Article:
The third assignment for SLAE certification is a study for an egg hunter shellcode. Within this study a working proof of concept code it must be written and it must support different payloads.
The assignment was written on an Ubuntu Linux 18.04, with a Linux kernel 4.15 version.
The theory behind the egg hunter
The masterpiece about egg hunting theory is the Safely Searching Process Virtual Address Space paper.
The basic idea is simple: you don’t have enough space where to store your evil payload, so you have to brake it into two different stages:
the first stage is called the egg hunter and its purpose is to search the memory for a specific identifier, the egg, and when it found it, to pass the control to the second stage payload;
the second stage that it starts with the egg repeated two times, as a marker, and then it contains the evil code to be executed.
I choose to implement the hunter based on the access(2) system call in its revised version, mainly because I don’t want to rely on an executable EGG. True to be told, 0xdeadbeef is my chosen default key.
The key idea is to scan the whole memory, using the access(2) system call that it has the real purpose to check and see if the current process has the specific access rights to a given file on disk.
The proof of concept
First of all, I’ll make very few modifications to our execve(“/bin/sh”) shellcode. In fact, I’ll add only the EGG marker repeated twice.
After having compiled the assembler source file with compile.sh script shell, I used scdump.sh script to dump the shellcode.
This will be our default payload to be executed when the EGG it has been found in memory. Now, let’s have a look to our egg hunter implementation.
The basic idea here is to traverse memory using EBX register as pointer and access() system call to check if we’re pointing a memory region we’re allowed to read. In this case we are in one of our process memory page and than our second stage can be found there.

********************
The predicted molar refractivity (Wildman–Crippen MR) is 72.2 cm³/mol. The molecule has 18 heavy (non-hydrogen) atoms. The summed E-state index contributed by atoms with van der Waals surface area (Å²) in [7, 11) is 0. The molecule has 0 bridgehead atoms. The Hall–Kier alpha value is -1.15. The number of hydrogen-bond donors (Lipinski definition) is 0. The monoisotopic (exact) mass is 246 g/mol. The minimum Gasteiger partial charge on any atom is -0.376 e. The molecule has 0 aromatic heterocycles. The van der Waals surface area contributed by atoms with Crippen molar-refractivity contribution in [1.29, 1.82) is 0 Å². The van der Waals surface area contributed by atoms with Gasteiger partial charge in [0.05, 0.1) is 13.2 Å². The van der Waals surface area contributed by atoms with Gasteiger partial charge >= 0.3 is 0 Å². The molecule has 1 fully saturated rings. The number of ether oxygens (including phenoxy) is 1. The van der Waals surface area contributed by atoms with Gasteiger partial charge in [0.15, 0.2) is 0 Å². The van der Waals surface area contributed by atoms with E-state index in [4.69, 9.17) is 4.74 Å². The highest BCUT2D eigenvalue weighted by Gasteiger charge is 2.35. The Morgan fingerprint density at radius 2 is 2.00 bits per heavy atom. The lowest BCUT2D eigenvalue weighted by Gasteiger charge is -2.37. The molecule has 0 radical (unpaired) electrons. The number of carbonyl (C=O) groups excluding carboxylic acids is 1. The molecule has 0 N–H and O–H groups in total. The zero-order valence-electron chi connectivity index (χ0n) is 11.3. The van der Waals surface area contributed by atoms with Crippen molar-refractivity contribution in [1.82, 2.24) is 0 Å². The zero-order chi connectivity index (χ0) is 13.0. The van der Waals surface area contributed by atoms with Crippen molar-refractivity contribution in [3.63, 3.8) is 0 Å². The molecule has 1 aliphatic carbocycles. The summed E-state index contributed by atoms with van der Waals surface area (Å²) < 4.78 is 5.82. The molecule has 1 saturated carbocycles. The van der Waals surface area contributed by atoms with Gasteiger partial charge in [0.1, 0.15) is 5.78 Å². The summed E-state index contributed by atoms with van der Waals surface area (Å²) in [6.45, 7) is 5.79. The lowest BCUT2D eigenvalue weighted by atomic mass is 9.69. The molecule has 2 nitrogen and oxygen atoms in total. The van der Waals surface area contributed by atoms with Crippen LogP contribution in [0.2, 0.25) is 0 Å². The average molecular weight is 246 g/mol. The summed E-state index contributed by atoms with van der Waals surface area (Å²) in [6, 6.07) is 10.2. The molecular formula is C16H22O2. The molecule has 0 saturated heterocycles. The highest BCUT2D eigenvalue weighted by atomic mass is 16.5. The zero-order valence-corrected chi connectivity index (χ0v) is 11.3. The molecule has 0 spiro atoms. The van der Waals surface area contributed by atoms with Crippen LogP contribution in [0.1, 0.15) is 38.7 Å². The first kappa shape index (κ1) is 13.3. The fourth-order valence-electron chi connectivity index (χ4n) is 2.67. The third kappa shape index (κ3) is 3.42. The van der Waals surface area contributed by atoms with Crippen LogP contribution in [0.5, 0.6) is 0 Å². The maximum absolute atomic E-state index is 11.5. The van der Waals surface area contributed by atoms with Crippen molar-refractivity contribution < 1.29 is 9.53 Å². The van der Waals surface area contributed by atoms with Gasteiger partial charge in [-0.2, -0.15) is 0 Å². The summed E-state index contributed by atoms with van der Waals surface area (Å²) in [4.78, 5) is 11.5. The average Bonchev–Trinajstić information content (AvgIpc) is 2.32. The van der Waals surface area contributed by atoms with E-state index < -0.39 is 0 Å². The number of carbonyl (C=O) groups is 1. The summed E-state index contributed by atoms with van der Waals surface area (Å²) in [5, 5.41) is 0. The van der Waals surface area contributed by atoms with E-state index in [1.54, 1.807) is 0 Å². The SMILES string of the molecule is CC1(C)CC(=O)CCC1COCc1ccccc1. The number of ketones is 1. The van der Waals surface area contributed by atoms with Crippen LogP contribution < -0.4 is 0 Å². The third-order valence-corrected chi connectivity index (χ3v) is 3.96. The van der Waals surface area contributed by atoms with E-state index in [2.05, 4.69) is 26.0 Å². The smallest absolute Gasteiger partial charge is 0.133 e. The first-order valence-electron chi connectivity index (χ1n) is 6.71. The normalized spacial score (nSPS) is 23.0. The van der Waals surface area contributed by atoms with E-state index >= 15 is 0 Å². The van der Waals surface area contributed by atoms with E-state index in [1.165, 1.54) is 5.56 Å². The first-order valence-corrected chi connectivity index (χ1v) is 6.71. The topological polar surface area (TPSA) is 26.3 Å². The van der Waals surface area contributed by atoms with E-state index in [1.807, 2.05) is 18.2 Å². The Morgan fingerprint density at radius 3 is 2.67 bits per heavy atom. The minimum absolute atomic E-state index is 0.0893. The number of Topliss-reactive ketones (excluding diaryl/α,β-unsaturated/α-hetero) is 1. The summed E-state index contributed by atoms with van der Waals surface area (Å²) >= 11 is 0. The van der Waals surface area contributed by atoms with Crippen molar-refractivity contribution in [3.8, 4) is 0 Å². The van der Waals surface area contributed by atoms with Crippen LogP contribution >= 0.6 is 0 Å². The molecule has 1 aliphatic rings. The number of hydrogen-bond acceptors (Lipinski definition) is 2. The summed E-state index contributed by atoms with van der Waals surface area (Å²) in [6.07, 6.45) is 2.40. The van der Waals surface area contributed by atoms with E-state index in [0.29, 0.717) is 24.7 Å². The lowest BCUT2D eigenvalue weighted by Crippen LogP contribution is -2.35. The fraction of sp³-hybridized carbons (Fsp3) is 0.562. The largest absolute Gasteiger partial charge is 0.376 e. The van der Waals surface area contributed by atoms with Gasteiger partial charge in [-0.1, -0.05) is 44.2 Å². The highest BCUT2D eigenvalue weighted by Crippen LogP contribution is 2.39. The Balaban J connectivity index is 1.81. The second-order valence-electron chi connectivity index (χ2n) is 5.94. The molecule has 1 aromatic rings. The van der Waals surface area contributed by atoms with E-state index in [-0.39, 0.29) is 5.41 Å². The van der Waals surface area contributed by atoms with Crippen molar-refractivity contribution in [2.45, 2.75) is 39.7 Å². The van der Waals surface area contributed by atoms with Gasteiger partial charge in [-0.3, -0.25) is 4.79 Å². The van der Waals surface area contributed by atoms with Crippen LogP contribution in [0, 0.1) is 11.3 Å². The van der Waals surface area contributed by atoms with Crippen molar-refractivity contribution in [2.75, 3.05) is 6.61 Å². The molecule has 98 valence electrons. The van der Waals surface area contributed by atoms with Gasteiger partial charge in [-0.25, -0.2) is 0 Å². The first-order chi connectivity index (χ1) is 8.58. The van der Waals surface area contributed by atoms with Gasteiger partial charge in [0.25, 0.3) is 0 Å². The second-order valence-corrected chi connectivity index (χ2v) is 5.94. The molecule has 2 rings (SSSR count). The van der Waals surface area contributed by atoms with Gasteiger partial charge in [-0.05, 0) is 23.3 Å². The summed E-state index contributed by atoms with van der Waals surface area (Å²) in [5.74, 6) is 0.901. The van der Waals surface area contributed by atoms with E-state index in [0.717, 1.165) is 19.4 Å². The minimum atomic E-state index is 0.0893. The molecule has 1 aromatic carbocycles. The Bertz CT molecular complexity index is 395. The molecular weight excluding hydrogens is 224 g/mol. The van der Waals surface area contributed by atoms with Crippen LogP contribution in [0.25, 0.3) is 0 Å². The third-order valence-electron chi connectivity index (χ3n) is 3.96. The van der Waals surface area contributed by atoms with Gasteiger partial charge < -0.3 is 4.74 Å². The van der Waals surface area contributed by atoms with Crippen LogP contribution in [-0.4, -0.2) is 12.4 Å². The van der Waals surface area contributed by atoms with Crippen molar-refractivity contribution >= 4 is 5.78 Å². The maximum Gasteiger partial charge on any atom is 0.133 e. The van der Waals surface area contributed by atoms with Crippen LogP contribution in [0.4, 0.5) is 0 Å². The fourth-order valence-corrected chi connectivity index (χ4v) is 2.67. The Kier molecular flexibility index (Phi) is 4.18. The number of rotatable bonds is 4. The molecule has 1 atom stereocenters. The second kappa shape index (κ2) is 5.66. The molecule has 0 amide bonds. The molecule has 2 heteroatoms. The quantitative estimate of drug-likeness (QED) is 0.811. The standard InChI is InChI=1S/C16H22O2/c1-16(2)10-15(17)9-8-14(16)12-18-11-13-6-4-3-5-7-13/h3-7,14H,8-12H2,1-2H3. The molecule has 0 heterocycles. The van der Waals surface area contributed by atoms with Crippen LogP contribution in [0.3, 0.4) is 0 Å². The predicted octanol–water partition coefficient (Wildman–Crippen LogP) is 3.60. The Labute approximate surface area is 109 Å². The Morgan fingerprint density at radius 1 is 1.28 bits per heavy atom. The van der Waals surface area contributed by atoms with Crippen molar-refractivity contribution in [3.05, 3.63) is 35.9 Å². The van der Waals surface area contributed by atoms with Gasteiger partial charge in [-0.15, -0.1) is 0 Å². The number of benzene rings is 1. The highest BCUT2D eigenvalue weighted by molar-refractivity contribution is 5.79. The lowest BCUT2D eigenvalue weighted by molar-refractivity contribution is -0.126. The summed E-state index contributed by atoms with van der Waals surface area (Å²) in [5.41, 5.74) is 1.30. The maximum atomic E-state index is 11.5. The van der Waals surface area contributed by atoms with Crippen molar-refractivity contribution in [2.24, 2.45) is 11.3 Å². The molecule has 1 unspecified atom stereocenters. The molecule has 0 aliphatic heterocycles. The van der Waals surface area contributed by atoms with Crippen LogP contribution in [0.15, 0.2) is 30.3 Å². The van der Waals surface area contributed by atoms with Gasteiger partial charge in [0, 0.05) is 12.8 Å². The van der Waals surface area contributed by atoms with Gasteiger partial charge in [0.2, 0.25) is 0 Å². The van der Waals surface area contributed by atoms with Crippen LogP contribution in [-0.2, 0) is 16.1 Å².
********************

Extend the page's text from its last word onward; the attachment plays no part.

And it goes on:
Dumping the shellcode I obtained:
I added this shellcode into the same C program used in the first assignment to test our shellcode and I executed it in order to check the payload is correct.
The most interesting part here is to give the shellcode flexibility for the second stage payload to be executed. The basic idea is to have three different payloads:
- TCP Bind shell shellcode on port 4444
- TCP Reverse shell shellcode on localhost port 4444
Here it is the python script I used to create different C programs containing different payloads. Please note that I added also a function to change the EGG value.
Code in action
In this video, you can see the very default payload executing /bin/sh after the EGG being found in memory.
Here, the payload is a TCP bind shellcode on port 4444 on localhost, developed for the first SLAE assignment
This video shows the payload for a TCP reverse shell shellcode on localhost on port 4444 developed for the second SLAE assignment
And in the last video, I show the default payload but with a different EGG.
SLAE Exam Statement
This blog post has been created for completing the requirements of the SecurityTube Linux Assembly Expert certification:
Student ID: SLAE-1217